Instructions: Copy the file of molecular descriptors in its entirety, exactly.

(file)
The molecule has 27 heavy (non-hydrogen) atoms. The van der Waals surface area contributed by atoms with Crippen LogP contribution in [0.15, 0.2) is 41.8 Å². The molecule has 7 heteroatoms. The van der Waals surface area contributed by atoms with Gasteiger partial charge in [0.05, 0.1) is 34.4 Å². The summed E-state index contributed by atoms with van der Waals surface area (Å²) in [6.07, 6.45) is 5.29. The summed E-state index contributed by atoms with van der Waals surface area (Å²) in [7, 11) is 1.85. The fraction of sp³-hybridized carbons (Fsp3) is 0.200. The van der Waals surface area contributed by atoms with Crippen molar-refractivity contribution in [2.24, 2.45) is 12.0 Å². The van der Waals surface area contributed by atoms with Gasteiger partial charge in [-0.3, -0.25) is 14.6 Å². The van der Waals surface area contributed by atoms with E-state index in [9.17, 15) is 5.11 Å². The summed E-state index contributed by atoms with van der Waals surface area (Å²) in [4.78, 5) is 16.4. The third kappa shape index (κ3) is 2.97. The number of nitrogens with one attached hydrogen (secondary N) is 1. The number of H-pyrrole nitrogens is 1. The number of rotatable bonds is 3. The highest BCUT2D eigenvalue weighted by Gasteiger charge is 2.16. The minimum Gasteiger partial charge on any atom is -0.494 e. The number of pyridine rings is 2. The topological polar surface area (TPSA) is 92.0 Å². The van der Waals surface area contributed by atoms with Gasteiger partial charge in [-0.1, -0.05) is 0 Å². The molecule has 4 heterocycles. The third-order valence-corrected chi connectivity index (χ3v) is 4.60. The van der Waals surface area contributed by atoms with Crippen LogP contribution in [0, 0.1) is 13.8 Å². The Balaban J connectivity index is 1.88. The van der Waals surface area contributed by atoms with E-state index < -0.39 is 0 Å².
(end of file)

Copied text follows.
The molecule has 27 heavy (non-hydrogen) atoms. The van der Waals surface area contributed by atoms with Crippen LogP contribution in [0.15, 0.2) is 41.8 Å². The molecule has 7 heteroatoms. The van der Waals surface area contributed by atoms with Gasteiger partial charge in [0.05, 0.1) is 34.4 Å². The summed E-state index contributed by atoms with van der Waals surface area (Å²) in [6.07, 6.45) is 5.29. The summed E-state index contributed by atoms with van der Waals surface area (Å²) in [7, 11) is 1.85. The fraction of sp³-hybridized carbons (Fsp3) is 0.200. The van der Waals surface area contributed by atoms with Crippen molar-refractivity contribution in [2.24, 2.45) is 12.0 Å². The van der Waals surface area contributed by atoms with Gasteiger partial charge in [-0.3, -0.25) is 14.6 Å². The van der Waals surface area contributed by atoms with E-state index in [9.17, 15) is 5.11 Å². The summed E-state index contributed by atoms with van der Waals surface area (Å²) in [4.78, 5) is 16.4. The third kappa shape index (κ3) is 2.97. The number of nitrogens with one attached hydrogen (secondary N) is 1. The number of H-pyrrole nitrogens is 1. The number of rotatable bonds is 3. The highest BCUT2D eigenvalue weighted by Gasteiger charge is 2.16. The minimum Gasteiger partial charge on any atom is -0.494 e. The number of pyridine rings is 2. The topological polar surface area (TPSA) is 92.0 Å². The van der Waals surface area contributed by atoms with Gasteiger partial charge in [-0.1, -0.05) is 0 Å². The molecule has 4 heterocycles. The third-order valence-corrected chi connectivity index (χ3v) is 4.60. The van der Waals surface area contributed by atoms with Crippen LogP contribution in [0, 0.1) is 13.8 Å². The Balaban J connectivity index is 1.88. The van der Waals surface area contributed by atoms with E-state index < -0.39 is 0 Å².